Richmond, I. A., The Pelican History of England — Roman Britain, Penguin Books Ltd., Harmondsworth, Middlesex, 1963.

Click on here:,miles%20from%20the%20lead%20mines%20on%20Greenhow%20Hill.

Copyright © Ray Spencer, The Journal of Antiquities, 2023.


Silbury Hill, Beckhampton, Wiltshire

Silbury Hill.

The Journal Of Antiquities

SU1000 6850. Silbury Hill is a man-made chalk and clay mound beside the A4 road, 1 mile southeast of Beckhampton. It dates from the Neolithic period of prehistory some 4,700 years ago. This famous conical-shaped hill is 130 feet high or 40 metres and, with its wide outer circular ditch, which is most noticeable at the eastern side and quite often filled with water in wet spells of weather, it covers a total area of about 5 acres (2 hectares). The base of the hill covers 167 metres, while the flat-topped surface is about 100 feet in diameter.

The first phase of building here began in 2,500 BC followed by, perhaps, another three phases of work; thousands of local workers were employed in the construction of the mound which was built in the form of a pyramid in steps or tiers – the steps being cut sarsen stones from nearby quarries. Then these…

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Cup-Marked Stone on Delves Lane, near Nelson, Lancashire.

Cup marked stone on Delves Lane, near Nelson, Lancashire.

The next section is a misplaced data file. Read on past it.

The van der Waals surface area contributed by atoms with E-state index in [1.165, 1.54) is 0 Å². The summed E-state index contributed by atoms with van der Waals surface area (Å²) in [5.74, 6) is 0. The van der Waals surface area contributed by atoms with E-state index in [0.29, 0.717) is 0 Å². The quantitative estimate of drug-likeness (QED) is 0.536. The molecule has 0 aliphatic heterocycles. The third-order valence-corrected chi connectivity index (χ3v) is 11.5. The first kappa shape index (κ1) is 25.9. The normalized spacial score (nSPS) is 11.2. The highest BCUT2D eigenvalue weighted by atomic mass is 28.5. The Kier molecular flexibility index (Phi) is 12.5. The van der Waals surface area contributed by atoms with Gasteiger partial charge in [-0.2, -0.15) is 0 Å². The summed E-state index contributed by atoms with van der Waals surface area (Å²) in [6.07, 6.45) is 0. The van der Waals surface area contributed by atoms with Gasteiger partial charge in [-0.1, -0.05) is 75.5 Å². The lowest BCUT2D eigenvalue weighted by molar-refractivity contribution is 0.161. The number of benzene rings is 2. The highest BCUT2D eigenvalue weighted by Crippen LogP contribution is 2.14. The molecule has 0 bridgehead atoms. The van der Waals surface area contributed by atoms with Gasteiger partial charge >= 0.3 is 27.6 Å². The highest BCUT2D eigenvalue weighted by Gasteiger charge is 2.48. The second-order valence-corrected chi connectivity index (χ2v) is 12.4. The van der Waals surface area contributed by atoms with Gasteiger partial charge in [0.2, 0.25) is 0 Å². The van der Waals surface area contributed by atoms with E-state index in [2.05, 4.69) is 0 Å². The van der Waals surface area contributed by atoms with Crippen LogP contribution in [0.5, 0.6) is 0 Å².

Cup-marked Stone on Delves Lane, Nelson.

NGR: SD 8909 3701. At the edge of a field beside Delves Lane, near Nelson, in Lancashire, there is a flat, shaped stone on the ground that looks to have “possible” ancient carvings on it. This smooth, strangely-shaped, and worn, rather innocuous-looking stone, is to be found at the edge of a farmer’s field and just inside a metal-gated entrance, and not more than a metre away from the country lane that is over-shadowed by the ancient Walton Spire monolith, over to the north. The stone has one well-defined cup marking and three more tiny, weathered cup markings on it, and also fifth and sixth cup marks together at the far side of the stone. It measures 16 inches long by 12 inches at its widest. All in all though this is a very nice stone; but it is a few miles ‘as the crow flies’ from the moorland where most of these petroglyphs would usually be found.

Cup-marked stone on Delves Lane, nr Nelson, in Black & White.